Research finds masks effective

Early on in the pandemic, many public health officials discouraged widespread use of masks, partly due to a shortage of medical masks for health care workers. At that time, less was known about the virus and how masks might affect its spread.

Now, both the Centers for Disease Control and the World Health Organization urge the general public to wear cloth masks. Research suggests masks are an effective method of preventing transmission: According to a research roundup by the University of California-San Francisco, one study used a high-speed camera to measure how far droplets traveled when people talked. Masks caused the droplets to travel less far. One found that when sick people wore face masks, they emitted significantly less virus in droplets and aerosols than without the mask.

There are also real-life examples where masks are believed to have made a difference in transmission. For one, countries where mask-wearing when ill is the norm have had lower death rates.

U.S. states that have mandated masks have seen dropoffs in the daily growth rate of cases. Two hair stylists in Missouri were in contact with 140 clients while they had COVID-19, but all wore masks and nobody else became ill.

A June report by Goldman Sachs found a national mask mandate could buoy the country’s GDP by 5 percent, and Walz has characterized masks — mandated or not — as the best way to ensure Minnesota businesses can stay open.

“The simplest thing we can do to get back in school, the simplest thing we can do to open up and make sure our businesses remain open like they are, and the simplest thing that Republicans can do to make sure that I don’t have to take executive actions around the pandemic, is to wear a mask,” Walz said Tuesday.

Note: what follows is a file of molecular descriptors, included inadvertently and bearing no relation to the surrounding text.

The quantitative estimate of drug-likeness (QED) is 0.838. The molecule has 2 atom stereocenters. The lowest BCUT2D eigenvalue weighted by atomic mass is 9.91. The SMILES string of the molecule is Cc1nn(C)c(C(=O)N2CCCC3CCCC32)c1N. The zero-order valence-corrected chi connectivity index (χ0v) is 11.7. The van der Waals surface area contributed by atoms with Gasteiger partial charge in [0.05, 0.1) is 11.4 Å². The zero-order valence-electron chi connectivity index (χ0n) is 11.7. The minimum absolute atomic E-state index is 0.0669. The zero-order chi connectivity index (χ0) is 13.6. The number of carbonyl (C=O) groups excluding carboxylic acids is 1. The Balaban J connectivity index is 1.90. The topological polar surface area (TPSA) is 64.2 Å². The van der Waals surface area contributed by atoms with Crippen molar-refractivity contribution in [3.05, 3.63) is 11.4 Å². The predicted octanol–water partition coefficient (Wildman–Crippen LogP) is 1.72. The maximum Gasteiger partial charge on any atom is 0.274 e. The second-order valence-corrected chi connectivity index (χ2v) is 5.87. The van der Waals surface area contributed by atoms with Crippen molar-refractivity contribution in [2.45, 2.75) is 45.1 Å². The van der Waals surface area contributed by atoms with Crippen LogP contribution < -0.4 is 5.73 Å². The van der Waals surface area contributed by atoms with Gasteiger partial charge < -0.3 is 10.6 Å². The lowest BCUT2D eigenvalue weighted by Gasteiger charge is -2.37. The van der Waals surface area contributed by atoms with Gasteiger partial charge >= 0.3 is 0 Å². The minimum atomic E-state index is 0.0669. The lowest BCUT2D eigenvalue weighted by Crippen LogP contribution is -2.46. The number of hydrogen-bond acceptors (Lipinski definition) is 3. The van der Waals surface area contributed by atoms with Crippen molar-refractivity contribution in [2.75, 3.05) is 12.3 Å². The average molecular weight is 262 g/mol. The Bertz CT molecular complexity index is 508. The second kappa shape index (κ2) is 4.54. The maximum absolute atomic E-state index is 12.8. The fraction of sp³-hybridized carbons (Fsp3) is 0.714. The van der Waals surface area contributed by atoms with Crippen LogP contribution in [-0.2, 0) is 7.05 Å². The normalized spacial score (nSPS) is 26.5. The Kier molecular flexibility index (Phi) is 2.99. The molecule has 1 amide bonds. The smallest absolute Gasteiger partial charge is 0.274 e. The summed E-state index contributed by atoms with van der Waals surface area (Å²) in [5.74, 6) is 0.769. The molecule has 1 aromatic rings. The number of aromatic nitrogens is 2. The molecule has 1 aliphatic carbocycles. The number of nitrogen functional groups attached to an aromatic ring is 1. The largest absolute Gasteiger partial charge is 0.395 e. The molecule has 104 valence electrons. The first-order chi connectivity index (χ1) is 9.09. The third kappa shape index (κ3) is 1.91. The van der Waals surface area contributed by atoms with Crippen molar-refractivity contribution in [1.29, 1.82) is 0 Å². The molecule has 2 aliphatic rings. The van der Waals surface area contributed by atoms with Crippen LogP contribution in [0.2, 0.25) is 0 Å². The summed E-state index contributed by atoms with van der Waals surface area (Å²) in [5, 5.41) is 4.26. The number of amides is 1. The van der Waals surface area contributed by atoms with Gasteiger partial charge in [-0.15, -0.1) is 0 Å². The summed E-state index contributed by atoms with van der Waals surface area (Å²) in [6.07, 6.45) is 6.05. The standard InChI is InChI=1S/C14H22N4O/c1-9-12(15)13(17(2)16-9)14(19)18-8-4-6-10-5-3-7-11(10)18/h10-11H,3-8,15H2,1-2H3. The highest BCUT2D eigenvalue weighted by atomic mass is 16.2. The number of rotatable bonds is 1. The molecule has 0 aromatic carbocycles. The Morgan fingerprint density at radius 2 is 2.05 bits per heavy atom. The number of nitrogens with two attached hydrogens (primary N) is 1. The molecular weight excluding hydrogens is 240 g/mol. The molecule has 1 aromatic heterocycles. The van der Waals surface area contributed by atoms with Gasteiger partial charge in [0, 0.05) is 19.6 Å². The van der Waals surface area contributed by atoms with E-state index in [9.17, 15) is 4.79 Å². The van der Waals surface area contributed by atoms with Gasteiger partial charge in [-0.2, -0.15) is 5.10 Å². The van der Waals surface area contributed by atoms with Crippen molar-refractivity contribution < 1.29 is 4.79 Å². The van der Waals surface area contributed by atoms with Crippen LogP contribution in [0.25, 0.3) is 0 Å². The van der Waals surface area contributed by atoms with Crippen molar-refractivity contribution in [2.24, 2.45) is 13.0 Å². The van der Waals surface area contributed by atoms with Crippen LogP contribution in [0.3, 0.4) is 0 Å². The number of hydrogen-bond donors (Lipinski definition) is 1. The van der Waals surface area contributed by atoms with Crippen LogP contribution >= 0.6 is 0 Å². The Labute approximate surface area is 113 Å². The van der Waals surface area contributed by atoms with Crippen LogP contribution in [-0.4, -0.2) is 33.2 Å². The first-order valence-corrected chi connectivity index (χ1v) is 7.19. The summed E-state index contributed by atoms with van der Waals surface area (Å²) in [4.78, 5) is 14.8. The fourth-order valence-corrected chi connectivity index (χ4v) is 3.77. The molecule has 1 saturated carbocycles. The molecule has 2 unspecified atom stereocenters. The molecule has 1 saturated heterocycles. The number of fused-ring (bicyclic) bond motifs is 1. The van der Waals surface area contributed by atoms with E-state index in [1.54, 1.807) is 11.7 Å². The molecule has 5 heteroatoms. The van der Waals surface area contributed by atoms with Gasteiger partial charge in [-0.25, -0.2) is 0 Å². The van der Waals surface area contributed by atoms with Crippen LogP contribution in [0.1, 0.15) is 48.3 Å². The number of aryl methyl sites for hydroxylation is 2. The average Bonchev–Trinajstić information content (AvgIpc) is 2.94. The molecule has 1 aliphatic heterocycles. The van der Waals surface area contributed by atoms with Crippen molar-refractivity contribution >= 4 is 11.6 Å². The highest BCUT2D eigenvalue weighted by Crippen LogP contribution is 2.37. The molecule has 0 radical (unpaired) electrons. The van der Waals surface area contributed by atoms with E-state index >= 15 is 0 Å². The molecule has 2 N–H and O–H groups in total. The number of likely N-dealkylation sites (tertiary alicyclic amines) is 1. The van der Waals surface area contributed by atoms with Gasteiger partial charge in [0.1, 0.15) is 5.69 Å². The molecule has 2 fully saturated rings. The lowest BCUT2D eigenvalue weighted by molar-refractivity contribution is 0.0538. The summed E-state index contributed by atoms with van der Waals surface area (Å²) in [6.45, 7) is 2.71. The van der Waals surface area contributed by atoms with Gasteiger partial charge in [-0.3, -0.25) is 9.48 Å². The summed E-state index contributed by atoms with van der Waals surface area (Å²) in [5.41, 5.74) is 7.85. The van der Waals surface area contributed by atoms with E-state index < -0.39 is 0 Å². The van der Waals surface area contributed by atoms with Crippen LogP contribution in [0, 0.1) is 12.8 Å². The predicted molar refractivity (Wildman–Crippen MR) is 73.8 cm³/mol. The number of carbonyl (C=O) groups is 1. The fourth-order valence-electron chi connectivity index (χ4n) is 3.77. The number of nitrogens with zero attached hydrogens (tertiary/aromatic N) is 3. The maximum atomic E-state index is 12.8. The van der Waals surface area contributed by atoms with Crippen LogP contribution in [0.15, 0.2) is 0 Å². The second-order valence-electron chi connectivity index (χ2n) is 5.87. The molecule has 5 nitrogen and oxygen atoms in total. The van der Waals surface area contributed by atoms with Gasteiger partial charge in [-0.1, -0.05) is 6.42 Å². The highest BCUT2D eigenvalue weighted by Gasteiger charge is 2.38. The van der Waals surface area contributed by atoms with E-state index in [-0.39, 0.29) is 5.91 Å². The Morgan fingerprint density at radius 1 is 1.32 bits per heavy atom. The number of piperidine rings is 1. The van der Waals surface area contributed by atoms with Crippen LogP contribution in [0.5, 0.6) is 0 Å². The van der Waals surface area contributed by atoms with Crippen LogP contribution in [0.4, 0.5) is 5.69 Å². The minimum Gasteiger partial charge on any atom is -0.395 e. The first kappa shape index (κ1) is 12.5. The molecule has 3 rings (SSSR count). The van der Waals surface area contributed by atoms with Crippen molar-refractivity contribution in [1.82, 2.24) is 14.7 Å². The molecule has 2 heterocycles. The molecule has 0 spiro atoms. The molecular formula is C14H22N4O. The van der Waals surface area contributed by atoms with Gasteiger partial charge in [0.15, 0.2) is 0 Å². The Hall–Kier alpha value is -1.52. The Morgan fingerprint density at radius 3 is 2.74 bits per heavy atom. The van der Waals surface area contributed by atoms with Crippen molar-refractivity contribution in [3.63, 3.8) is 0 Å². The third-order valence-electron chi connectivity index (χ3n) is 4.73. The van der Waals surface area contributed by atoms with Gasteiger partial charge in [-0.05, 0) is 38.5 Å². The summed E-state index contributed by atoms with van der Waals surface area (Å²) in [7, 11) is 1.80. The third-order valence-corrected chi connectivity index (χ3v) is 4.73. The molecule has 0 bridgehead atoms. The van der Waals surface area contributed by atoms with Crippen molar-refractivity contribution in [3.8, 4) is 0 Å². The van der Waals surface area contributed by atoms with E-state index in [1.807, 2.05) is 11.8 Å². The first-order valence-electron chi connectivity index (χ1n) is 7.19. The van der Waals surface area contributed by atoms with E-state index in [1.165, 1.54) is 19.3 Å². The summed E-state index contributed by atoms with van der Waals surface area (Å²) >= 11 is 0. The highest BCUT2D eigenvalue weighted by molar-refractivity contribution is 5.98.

In Minnesota, cities including Minneapolis, St. Paul, Rochester, Duluth, Mankato and St. Cloud have passed their own local mask requirements.

Retailers, including Costco, Walmart, Lowe’s, Aldi and Target, among others, are or will require customers to wear face masks in their stores.

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Politics of masks

Despite wider adoption and increasing evidence of masks’ efficacy, to mask or not to mask has, for some, become a political question. Nationally, some of that politicization surrounding masks seems to have fallen away as case counts rise again. Some Republican governors have enacted mask requirements. In a Tuesday press briefing, President Donald Trump, who had not previously been supportive of masks, urged Americans to wear them.

Walz said Tuesday he had hoped to gain Republican support to pass a mask mandate at the Legislature, which ended a special session over the weekend.

In a statement Wednesday, Senate Majority Leader Paul Gazelka (R-Nisswa) criticized the statewide nature of the coming mask mandate.

He pointed out that 40 out of Minnesota’s 87 counties have seen no COVID-19 deaths, while 35 counties have had less than 10 deaths.

“86% of the state is either in a very safe environment or already taking appropriate measures to mitigate the spread of COVID. The public is wearing masks and many businesses are requiring them. Deaths and ICU use have stabilized to very low numbers without a statewide mask mandate,” he said.